Inspiration

The ability to accurately and consistently measure human attention span may be an important factor in early detection of attention deficit disorders, Alzheimer’s disease and other neurological health assessments. Present measurement techniques rely on direct observation and testing the subject’s ability to focus or provide information on how easily the subject can be distracted. Experts have noted that different methods and variability in the testing environment can produce quite varied results, often resulting in misdiagnosis and overmedication.

http://www.cchrflorida.org/adhd-the-epidemic-of-misdiagnosis-and-overmedication-in-children/ https://www.nimh.nih.gov/about/directors/thomas-insel/blog/2014/are-children-overmedicated.shtml

What is needed is a method to assess human attention span in manner that is quantitative and repeatable and equally applicable to children and adults.

The Cube-it project

What is proposed is system that includes a tabletop base unit and a wirelessly connected interactive cube that combined, presents the subject with a series of timed stimulus and response tasks. Audible challenges like "Press the red side" or "Tap the blue side twice" would initiate a task, with the system recording the time it takes to complete the task and how the subject is handling the cube.

The goal of the system would be to create a data set of measurements that could be compared both to absolute scales (percentile of population, etc.) and relative to prior testing (this subject is showing greater/lesser attention span).

Who do we need to be successful

  • Some coders that have experience with Bluetooth connectivity between an Arduino or Teensy and a Raspberry Pi
  • Hands-on builders that can solder, saw, swear, and generally make things fit
  • Someone that is or knows a fidgety person to help get the initial test sequences reasonable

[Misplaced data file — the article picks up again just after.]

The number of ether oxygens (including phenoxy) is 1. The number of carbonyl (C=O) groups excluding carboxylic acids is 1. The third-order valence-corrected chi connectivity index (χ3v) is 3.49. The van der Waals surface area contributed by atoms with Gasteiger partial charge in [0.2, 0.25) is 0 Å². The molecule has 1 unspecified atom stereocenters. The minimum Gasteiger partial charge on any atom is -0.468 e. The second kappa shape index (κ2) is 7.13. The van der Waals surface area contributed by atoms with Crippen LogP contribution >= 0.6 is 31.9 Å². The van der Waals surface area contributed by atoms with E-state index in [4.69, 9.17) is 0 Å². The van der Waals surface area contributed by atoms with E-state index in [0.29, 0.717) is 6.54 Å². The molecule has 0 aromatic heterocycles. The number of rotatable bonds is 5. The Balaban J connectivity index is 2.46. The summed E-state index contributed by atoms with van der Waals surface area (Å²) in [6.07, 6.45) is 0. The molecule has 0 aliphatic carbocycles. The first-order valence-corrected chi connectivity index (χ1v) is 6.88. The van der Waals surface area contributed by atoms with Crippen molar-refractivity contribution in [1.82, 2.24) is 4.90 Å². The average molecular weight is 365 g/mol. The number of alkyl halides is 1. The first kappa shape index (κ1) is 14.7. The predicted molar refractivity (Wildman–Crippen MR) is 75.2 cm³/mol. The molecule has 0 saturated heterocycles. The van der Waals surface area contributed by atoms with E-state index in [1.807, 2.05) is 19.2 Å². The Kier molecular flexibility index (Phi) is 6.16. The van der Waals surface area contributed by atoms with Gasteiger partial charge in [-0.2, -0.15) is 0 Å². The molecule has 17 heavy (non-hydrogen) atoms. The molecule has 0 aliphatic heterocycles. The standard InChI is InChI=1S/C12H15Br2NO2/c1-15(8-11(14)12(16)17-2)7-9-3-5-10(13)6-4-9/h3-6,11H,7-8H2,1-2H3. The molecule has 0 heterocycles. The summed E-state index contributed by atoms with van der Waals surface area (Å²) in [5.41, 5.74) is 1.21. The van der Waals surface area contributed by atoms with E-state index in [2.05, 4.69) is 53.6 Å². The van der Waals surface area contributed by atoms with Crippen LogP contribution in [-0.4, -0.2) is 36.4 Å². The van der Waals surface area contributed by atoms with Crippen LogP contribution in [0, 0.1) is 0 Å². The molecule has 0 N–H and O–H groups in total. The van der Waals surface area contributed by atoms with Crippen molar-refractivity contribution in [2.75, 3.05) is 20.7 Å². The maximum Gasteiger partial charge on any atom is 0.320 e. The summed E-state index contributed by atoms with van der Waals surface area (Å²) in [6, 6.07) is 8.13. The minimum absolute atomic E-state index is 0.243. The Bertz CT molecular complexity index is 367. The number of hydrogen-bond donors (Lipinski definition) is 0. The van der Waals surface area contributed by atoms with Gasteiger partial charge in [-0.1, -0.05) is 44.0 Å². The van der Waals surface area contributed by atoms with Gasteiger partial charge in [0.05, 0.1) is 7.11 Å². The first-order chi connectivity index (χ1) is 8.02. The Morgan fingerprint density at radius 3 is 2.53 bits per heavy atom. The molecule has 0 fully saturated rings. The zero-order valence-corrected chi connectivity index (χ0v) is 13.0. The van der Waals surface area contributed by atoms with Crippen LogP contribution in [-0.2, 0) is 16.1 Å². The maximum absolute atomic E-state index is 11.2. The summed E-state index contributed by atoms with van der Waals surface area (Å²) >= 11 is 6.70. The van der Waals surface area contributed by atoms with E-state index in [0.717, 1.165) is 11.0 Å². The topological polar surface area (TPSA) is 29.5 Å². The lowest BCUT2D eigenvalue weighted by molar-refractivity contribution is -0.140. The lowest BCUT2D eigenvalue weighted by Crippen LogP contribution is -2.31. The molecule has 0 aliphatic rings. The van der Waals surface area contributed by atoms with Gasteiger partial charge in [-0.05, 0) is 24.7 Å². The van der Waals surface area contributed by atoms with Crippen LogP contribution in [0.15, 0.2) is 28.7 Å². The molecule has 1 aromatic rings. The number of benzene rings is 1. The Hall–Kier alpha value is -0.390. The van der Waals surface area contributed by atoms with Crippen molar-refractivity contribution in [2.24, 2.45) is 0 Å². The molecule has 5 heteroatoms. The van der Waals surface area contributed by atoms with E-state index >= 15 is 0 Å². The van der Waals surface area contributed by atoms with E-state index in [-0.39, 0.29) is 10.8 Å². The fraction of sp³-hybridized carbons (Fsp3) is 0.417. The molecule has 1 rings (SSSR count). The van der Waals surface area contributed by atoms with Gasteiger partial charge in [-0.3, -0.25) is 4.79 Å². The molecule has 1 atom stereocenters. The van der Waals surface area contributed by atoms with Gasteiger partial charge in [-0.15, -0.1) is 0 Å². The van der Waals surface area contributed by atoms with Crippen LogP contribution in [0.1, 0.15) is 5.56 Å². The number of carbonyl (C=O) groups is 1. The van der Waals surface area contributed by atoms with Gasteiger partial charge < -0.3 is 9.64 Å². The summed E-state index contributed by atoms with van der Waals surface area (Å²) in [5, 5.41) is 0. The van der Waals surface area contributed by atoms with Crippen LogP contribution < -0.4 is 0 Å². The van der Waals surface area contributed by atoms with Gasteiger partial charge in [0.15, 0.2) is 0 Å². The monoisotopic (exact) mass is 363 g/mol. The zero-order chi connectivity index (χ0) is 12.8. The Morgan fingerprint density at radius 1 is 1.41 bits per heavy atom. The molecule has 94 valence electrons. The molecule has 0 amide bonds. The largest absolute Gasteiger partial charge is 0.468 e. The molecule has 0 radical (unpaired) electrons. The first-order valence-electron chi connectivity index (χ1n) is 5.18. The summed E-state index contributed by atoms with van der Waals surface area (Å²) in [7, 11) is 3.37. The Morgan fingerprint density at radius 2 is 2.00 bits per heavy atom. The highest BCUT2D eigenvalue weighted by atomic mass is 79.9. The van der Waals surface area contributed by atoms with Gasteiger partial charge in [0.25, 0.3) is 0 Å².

• Someone with a soft, soothing, melodic voice to record the verbal prompts. Otherwise, someone who knows how to get a synthetic speech engine going that has a soft, soothing, melodic voice built-in.
  • Someone that can help think through the command structure from the base to the cube
  • Some folks with experience with Arduino code, maybe some Python or similar for the Raspberry Pi
  • Someone with experience decoding and recording accelerometer data

What's going on inside

  • Bluetooth connection between cube micro and base
  • Individually programmable LEDs to light up each side of the cube
  • Accelerometers to measure cube orientation and movement
  • Headphone connection on base
  • Raspberry Pi (or similar) in the base creating the test sequences and audio cues
  • Wifi connection from base to smartphone or computer to display results
  • Batteries, switches, power supplies, wires, solder, coffee residue
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Updates

Leon Durivage posted an update

A big thank you to the IoTHackDay 2017 crew for setting up this year's event! We got the Raspberry Pi 3 running a basic Python program to read the streaming accelerometer data from the cube, process switch events and send out button-light-up commands. Bluetooth was a bit of a pain, so that needs to be made easier. Next steps: a) Inductive charging for the cube b) minor tweaks to the communication protocol between the devices c) improve the robustness of the Bluetooth connection and d) increase the sophistication of the Python command and storage program.

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Leon Durivage posted an update

Just a quick update (T-minus 4 days!!!) - we've accumulated quite a few hardware bits and pieces (Bluetooth devices, Raspberry Pi boards, batteries, switches, LEDs, wire, etc) and I've taken a stab at 3-D printing some cube parts so we can focus on final assembly and of course, the programming. That's where we can use help. If you've played with Arduino code, Bluetooth connectivity to a Raspberry Pi, building databases of real-time streaming data from a fidget cube, (just for example), please sign-up or simply swing by. See you there!!

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